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A composition of the number $n$ with $k$ summands is the representation $$ n = a_1 + \cdots + a_k$$ with integers $a_i \geq 1, 1 \leq i \leq k$. The order of the summands is important.

Prove: There are as many compositions of n with k even summands as compositions of n-k with k odd summands exist.


I don't have any idea how to prove that as I don't know how to handle this "odd" and "even" stuff. Bijection? Induction?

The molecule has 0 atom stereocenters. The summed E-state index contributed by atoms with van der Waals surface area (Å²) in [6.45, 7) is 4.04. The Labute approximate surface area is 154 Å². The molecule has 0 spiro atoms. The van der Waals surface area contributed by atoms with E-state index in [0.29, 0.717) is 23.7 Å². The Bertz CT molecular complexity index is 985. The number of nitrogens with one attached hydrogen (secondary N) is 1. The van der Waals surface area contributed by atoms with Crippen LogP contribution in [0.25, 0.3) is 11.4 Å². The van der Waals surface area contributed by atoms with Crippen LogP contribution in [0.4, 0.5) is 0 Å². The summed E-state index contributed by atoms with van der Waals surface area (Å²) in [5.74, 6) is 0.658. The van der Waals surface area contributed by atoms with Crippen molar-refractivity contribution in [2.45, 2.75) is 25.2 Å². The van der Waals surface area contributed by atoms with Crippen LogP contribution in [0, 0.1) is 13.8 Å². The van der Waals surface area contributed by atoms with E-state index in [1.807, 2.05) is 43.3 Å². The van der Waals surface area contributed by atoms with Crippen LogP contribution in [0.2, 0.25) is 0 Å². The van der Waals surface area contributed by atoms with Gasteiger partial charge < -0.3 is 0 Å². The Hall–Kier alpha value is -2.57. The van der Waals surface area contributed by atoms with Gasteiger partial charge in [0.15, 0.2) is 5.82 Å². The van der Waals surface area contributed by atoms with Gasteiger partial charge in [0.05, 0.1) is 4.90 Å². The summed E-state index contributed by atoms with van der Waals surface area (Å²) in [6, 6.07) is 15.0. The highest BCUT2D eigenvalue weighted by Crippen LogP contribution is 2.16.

Could you please help me to understand this?

Thanks in advance!

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A bijection will do (subtract one from each $a_i$). – jspecter Jun 25 '11 at 23:32
@jspecter of course, I never thought it could be so simple, thanks! – muffel Jun 25 '11 at 23:56
up vote 3 down vote accepted

Hint: If $x$ is even then $x-1$ is odd, and vice versa.

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Filmus thanks! No idea why I missed that... – muffel Jun 25 '11 at 23:56

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